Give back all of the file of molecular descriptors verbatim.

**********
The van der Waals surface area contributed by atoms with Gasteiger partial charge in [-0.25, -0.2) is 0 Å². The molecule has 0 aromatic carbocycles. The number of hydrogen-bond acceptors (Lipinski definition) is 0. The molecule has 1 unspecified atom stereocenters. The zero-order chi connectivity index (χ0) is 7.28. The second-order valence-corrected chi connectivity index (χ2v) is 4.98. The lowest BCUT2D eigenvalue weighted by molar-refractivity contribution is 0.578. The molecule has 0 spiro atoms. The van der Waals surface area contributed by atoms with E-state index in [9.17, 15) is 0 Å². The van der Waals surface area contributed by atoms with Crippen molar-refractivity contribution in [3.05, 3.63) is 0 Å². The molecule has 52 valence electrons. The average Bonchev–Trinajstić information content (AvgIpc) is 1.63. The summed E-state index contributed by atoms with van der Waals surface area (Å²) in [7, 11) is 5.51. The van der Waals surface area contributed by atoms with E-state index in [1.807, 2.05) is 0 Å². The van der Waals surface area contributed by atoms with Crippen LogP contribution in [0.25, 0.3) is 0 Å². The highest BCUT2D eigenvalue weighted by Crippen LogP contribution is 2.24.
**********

The van der Waals surface area contributed by atoms with Gasteiger partial charge in [-0.25, -0.2) is 0 Å². The molecule has 0 aromatic carbocycles. The number of hydrogen-bond acceptors (Lipinski definition) is 0. The molecule has 1 unspecified atom stereocenters. The zero-order chi connectivity index (χ0) is 7.28. The second-order valence-corrected chi connectivity index (χ2v) is 4.98. The lowest BCUT2D eigenvalue weighted by molar-refractivity contribution is 0.578. The molecule has 0 spiro atoms. The van der Waals surface area contributed by atoms with E-state index in [9.17, 15) is 0 Å². The van der Waals surface area contributed by atoms with Crippen molar-refractivity contribution in [3.05, 3.63) is 0 Å². The molecule has 52 valence electrons. The average Bonchev–Trinajstić information content (AvgIpc) is 1.63. The summed E-state index contributed by atoms with van der Waals surface area (Å²) in [7, 11) is 5.51. The van der Waals surface area contributed by atoms with E-state index in [1.807, 2.05) is 0 Å². The van der Waals surface area contributed by atoms with Crippen LogP contribution in [0.25, 0.3) is 0 Å². The highest BCUT2D eigenvalue weighted by Crippen LogP contribution is 2.24.